CLASSIC: Fireworks in Jaffrey, NH
A crew loaded shells on an offshore barge for a Fourth of July display. As was common practice back then, mortars were left uncovered to be reloaded by hand later in the show. A bad shell exploded low and its “stars and effects” — golf-ball-size fireballs, the guts of a firework’s color and noise — showered sparks onto the exposed shells below, igniting everything at once. Atlas’s crew members dove into the water, but not before some suffered burns. After the accident, Atlas worked with the Occupational Safety and Health Administration to develop industry standards, including regulations for barge shows. After Falmouth, the already conscientious company became more vigilant. Tonight, a dozen safety personnel stand by.
A warning shot sends up a golden plume of sparks, and the first whiff of sulphur wafts by the control table. “Fireworks Command to Atlas,” a woman’s voice calls. “Should we do a time check?” Everyone synchronizes. 8:40 P.M.
The band is still playing. Pelkey jokes, “They managed to ruin a perfectly good Bob Seger tune.” 8:42 P.M. Time to strap on hard hats and flick on headlamps. At the two-minute warning Pelkey asks command, “Can we shut off the parking lot floodlight?” He glances toward the annoying glow, a mar on his canvas.
Outside the airport on Route 124, taillights pulse as latecomers straggle through the gates. A neon blue Ford Ranger pickup carries a six-pack of teenage boys, all with ball caps and Tommy Hilfiger T-shirts; heavy-metal music gets turned down as they pay the $30 a carload to get in. On this day, Jaffrey’s population swells sevenfold: 30,000 people gather inside the airport and another 12,000 watch from outside the gates –up at Kimball Farm eating ice cream, parked at the high school, or in lawn-chair brigades in nearby backyards. Once the show begins, drivers pull cars over anywhere, creating an instant, townwide traffic jam. The 12-person police department hires 40 extra officers to keep the peace. The majority of busts are for underage drinking, with occasional assault and disorderly conduct arrests. With that many people in town, it’s a wonder nothing more drastic has happened in the festival’s 11 years. But it’s not the minor incidents the police guard against; it’s what could happen –a riot, errant fireworks shells, car fires. It’s such a stressful experience for the chief that he starts his vacation the day after the show.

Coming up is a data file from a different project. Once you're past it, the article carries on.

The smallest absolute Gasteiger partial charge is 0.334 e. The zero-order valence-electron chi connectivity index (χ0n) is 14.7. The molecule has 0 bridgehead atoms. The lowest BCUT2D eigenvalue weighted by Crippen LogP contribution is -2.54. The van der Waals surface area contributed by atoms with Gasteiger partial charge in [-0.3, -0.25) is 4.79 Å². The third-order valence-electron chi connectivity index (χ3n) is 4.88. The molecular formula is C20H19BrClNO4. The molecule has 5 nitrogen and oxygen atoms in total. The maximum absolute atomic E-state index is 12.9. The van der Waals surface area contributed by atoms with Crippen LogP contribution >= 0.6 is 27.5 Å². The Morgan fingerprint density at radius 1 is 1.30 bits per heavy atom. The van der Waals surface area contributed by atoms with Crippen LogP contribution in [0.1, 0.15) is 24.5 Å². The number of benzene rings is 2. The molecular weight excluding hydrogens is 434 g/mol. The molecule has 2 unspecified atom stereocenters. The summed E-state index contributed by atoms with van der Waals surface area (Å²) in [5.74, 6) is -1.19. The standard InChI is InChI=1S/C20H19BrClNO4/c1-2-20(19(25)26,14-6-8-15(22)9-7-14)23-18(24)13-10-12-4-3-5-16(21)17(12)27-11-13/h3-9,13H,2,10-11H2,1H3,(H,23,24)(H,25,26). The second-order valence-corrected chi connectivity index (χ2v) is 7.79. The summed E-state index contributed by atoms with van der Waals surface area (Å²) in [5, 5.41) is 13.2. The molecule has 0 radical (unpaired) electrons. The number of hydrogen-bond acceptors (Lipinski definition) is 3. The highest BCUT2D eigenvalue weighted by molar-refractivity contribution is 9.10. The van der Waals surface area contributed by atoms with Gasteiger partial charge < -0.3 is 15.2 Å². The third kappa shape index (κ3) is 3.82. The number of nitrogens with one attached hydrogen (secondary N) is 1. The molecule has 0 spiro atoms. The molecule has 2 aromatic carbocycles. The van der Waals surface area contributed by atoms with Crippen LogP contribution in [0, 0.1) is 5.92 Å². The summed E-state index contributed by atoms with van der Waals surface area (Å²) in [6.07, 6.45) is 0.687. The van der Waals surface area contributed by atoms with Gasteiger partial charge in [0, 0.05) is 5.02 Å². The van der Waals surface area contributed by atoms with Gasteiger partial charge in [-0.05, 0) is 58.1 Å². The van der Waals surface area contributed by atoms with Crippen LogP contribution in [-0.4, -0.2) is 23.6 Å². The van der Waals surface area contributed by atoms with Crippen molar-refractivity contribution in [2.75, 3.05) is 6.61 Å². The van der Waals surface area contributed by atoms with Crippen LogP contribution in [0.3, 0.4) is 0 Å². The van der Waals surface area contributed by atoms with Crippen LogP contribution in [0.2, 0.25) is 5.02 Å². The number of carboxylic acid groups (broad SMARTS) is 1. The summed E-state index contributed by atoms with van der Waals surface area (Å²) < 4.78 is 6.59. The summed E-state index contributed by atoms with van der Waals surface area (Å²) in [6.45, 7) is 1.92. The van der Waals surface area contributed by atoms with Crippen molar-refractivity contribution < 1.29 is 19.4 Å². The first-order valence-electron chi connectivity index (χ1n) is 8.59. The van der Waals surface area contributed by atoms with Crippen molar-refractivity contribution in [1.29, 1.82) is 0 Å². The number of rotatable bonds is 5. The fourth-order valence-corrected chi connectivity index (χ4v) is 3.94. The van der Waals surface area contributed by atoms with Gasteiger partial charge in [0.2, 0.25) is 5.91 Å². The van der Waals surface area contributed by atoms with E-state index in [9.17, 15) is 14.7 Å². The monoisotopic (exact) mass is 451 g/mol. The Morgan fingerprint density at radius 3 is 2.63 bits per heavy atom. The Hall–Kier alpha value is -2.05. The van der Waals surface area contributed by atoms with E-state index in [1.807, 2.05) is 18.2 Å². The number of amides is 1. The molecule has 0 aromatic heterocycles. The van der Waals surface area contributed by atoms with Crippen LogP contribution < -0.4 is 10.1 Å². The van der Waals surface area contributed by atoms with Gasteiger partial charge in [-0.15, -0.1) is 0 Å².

The band lays into a Shania Twain song. Pelkey turns to Shea. “Why haven’t they stopped the music yet?” At the one-minute check, Pelkey says, “Someone needs to tell the band to stop playing.” Thirty seconds, 29, 28…. Finally, as if turning down the volume on a stereo, some invisible hand fades out the band. Fifteen seconds, 10, 9, 8…. “Roll sound!” says Pelkey.
The show opens with a snake-charming melody. It floats over the crowd. Burning fuchsia strobes light up the sandy hillside. Pelkey and Shea have ten seconds to lock in the pyrodigital program to the sound track; then they watch their work unfold.
As the music builds, bigger fireworks ignite. A muffled thump, then a trail of sparks rockets skyward. Pop! A canister opens against the blackness, and bright streamers of color pulse from a center. A flash, then percussive thud felt from the feet up. Thump, pop, spark, flash, boom! Like a million shooting stars. The songs flow from classical to patriotic to pop, and the light show keeps the beat. As shells burst, Pelkey and Shea recite the names under their breath: chrysanthemum, crossette, Kamuru, piocha. People in the crowd are on their feet, shrieking. During a rocket sequence the guys utter, “C’mon, higher!”, encouraging the sizzling spaceships spinning heavenward. A fire burns in the field and Pelkey sends someone to spray it. “He’s got 30 seconds,” Shea says, knowing exactly when the next shell will burst.
Heads tilt up. Mouths hang open, craned necks start to ache. Next is a swing tune, and Pelkey conducts an invisible orchestra. Rockets rush skyward. Rainbows waterfall for Louis Armstrong. Cannons fire for the William Tell Overture. Too soon it’s the bombastic finale — seven minutes long! — when hundreds of shells blow all at once. The ground shakes, the crowd screams. Funny how screaming and rockets are the sounds of joy and wonder and war.
And then it’s over. The cheers ring so loud it seems the entire town is yelling. The last ember touches down. Volunteers, police, kids, parents, the sausage sellers, and out-of-towners — they begin the two-hour exodus from the airport.
The man behind the curtain? He shakes the hands of his crew. He is pleased with his work, a rare moment for a perfectionist. One of the old-timers, an old fireworks hand, makes his way slowly toward the huddle. He finally gets his turn. With both of his wrinkled hands he grabs Pelkeys’, his eyes wet, and tells him, “They’ve never seen anything like it.”